Sihle, from Johannesburg, lost her mother to HIVAids when she was 13. Her sister is HIV-positive.
"I had to take care of my sister and her baby. Sometimes I would leave school for a whole week to take care of them. The baby was only six months old so I had to wash the nappies, clean the house, everything... I got my report card last December, and it said 'fail'. I was angry. I asked myself why do I have to fail?"
Martin from Uganda was motherless at 12, and orphaned by 16:
"When mother was sick, it was us who were looking after her... I left school for one term and then went back. Then my sister left school for one term and we traded back and forth like that. But even when I was in school.... my mind was back with my mother and it was not easy to concentrate."
These are just two testimonies from children orphaned by Aids in a poignant and hard-hitting report by Human Rights Watch.
It was published just as Unicef, the United Nations children's fund, this week launches its global campaign on HIVAids, the first to focus on the children left behind. Stephen Lewis, UN special envoy for HIVAids in Africa, said: "No one predicted the effect HIVAids would have on children.
Yet this is the greatest unanticipated single challenge of the pandemic."
Unicef says there are around 14 million Aids orphans under 18 in sub-Saharan Africa. This could rise to 20 million by 2010.
In hard-hit countries such as Botswana and Zimbabwe, three-quarters of orphans lost their parents to Aids. But with the emphasis on treating adults, the needs of Aids-affected children, particularly their education, have been neglected.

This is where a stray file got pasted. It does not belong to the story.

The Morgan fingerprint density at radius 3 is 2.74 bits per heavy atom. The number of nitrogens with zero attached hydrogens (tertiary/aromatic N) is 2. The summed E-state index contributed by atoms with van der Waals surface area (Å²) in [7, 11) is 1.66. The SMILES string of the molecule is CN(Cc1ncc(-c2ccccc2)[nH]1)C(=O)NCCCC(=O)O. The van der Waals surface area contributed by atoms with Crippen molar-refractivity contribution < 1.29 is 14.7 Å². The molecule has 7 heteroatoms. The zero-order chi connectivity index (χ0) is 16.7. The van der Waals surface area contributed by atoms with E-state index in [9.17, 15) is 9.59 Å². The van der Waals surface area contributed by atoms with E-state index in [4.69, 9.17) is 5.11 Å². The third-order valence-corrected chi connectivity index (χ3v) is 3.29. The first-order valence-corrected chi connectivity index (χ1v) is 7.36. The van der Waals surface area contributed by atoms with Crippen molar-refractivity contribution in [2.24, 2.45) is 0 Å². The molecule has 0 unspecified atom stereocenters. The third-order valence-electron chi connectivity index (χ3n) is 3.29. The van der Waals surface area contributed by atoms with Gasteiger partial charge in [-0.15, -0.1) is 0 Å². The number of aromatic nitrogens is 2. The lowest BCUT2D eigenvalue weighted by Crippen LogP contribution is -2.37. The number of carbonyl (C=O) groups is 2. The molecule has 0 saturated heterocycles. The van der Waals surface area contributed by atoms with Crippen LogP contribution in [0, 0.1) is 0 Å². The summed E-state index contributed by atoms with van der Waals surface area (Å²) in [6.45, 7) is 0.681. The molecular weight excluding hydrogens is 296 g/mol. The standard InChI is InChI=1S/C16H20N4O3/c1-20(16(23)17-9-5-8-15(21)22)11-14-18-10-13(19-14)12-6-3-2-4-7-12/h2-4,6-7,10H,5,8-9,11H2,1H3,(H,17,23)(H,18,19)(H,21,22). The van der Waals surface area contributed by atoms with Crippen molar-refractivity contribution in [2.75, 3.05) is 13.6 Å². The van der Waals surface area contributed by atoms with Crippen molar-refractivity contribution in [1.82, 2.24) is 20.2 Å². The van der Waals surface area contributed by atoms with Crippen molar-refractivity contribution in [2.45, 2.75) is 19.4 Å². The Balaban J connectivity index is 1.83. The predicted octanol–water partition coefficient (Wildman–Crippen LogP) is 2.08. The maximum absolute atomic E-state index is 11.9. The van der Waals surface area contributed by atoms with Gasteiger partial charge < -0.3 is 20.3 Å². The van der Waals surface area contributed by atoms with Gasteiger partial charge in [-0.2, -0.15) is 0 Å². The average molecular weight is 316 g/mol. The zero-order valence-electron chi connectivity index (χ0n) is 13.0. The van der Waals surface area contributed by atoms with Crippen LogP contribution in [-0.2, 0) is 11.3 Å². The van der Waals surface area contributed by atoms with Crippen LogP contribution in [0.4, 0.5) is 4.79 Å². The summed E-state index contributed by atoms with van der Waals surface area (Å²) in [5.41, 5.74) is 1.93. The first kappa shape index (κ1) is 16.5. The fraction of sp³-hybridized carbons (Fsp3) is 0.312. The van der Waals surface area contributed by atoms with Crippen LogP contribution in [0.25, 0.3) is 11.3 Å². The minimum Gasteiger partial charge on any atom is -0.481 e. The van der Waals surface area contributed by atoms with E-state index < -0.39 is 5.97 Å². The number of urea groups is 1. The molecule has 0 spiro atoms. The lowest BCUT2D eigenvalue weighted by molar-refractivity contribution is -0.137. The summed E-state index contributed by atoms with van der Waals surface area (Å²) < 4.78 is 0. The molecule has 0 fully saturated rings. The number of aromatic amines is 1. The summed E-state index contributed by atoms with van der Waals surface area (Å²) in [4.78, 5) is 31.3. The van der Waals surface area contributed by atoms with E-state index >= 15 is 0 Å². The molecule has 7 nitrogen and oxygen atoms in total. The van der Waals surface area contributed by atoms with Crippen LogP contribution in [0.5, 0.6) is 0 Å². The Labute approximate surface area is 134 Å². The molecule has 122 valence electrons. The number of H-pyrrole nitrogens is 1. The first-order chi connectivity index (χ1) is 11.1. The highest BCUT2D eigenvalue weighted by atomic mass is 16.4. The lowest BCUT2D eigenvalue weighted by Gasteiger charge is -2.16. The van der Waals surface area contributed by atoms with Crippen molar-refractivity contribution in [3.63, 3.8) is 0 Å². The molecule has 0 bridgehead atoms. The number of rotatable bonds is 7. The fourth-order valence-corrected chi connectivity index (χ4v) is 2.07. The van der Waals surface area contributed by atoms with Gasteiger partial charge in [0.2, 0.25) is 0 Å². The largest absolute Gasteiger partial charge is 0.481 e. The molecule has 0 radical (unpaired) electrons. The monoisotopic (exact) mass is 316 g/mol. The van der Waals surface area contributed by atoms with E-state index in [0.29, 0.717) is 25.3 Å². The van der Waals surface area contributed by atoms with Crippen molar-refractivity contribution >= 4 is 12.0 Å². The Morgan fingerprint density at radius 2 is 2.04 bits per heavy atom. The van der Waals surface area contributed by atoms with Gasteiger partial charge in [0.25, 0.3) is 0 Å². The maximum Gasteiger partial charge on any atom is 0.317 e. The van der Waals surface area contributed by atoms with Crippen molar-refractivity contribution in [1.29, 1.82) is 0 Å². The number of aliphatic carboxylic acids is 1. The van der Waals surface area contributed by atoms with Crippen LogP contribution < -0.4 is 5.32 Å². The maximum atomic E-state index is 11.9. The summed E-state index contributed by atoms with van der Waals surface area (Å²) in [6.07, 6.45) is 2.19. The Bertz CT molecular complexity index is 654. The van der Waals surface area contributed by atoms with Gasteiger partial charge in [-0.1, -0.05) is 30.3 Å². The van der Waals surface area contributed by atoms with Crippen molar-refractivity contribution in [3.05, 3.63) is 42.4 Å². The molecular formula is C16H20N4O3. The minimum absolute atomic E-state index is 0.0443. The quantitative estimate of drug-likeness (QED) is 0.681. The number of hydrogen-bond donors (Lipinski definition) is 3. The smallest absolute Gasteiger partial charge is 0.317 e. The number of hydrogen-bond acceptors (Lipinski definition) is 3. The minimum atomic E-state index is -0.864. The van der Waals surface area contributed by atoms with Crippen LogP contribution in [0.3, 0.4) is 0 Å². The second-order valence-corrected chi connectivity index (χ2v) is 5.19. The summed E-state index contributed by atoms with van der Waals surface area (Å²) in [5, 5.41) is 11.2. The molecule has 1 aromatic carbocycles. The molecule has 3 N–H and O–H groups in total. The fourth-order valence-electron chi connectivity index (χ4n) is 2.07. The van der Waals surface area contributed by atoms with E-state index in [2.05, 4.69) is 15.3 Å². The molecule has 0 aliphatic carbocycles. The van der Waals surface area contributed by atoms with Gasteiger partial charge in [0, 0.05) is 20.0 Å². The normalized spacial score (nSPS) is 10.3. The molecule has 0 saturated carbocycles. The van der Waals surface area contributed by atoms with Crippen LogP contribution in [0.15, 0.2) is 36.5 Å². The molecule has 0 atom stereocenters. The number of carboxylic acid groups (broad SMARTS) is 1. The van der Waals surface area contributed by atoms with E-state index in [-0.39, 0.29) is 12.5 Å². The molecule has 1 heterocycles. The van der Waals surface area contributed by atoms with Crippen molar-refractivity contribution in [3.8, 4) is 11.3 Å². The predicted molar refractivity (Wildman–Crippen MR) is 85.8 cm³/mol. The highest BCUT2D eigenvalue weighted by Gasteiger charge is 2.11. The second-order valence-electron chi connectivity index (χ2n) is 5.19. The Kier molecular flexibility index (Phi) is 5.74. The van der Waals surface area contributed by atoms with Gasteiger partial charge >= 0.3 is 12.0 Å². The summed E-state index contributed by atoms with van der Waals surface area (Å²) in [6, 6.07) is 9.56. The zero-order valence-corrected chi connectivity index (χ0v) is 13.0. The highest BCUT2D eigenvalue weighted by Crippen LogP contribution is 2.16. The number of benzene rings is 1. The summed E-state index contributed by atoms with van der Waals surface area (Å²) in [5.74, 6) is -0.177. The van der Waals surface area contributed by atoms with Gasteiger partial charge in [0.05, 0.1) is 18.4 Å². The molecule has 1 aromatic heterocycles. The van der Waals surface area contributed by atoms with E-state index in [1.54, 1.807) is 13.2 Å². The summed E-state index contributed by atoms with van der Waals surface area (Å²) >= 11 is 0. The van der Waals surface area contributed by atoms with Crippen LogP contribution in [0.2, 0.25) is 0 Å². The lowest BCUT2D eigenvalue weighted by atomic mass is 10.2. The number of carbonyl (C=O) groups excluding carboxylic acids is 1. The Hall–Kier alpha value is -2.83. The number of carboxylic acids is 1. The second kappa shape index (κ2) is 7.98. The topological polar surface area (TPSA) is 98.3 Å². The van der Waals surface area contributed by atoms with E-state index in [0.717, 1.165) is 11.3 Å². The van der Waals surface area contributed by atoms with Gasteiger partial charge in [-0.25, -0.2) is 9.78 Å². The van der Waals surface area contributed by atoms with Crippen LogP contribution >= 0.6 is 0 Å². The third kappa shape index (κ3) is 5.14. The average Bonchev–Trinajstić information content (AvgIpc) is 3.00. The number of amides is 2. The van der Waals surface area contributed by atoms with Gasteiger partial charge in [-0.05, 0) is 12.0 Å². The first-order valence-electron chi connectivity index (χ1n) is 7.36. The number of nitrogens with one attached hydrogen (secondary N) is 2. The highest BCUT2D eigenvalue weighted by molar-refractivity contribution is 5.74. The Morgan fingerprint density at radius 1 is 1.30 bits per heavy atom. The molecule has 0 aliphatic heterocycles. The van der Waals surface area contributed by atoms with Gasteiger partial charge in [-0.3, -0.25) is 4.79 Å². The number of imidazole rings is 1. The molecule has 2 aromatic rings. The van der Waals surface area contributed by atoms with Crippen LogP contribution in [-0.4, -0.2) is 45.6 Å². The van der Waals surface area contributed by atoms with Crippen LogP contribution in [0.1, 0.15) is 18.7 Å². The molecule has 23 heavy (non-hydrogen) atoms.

"The question of getting the child into school and keeping them there is hugely important," said Mr Lewis. "The tiniest cost stands in the way of education and is particularly disadvantageous to orphans because they have no source of income at all."
The elimination of all school fees is part of Unicef's campaign, which aims to meet the basic needs of 80 per cent of the world's Aids-affected orphans,.
Human Rights Watch said governments had "turned their backs" on the education of Aids-affected children who are "less likely than their peers to enrol, attend, or advance in school" - even in Kenya and Uganda, which have free primary education.
Aids orphans in Kenya, for instance, attend informal schools, often with a "single teacher, virtually no scholastic materials and a complete lack of government support", Human Rights Watch said.
Meanwhile there is a "frantic effort" to train teachers to replace those dying of Aids. "Teachers are heavily infected, and are infecting pupils,"
Mr Lewis said.
Unicef's campaign will focus on preventing mother-child transmission of HIV, protection of children made vulnerable or orphaned, and preventing adolescents and young adults from becoming infected. Slightly more than half of new infections each year - 2.5 million cases - occur in the 15-24 age group. Three-quarters of these are girls and young women.
Yet this is an age at which prevention messages can really work, Mr Lewis said. The age group already has its own peer Aids-prevention exercises, often organised by young people themselves using music, dance, drama, poetry and drumming.
"Issues of late marriage, abstinence, condom use and so on are very real when everyone around you is dying," Mr Lewis said.
The campaign is backed by the World Bank, the World Health Organisation, the Global Fund and the Clinton Fund, which is providing medicines.
Letting them Fail: Government Neglect and the Right to Education for Children Affected by AIDS, Human Rights Watch, October 2005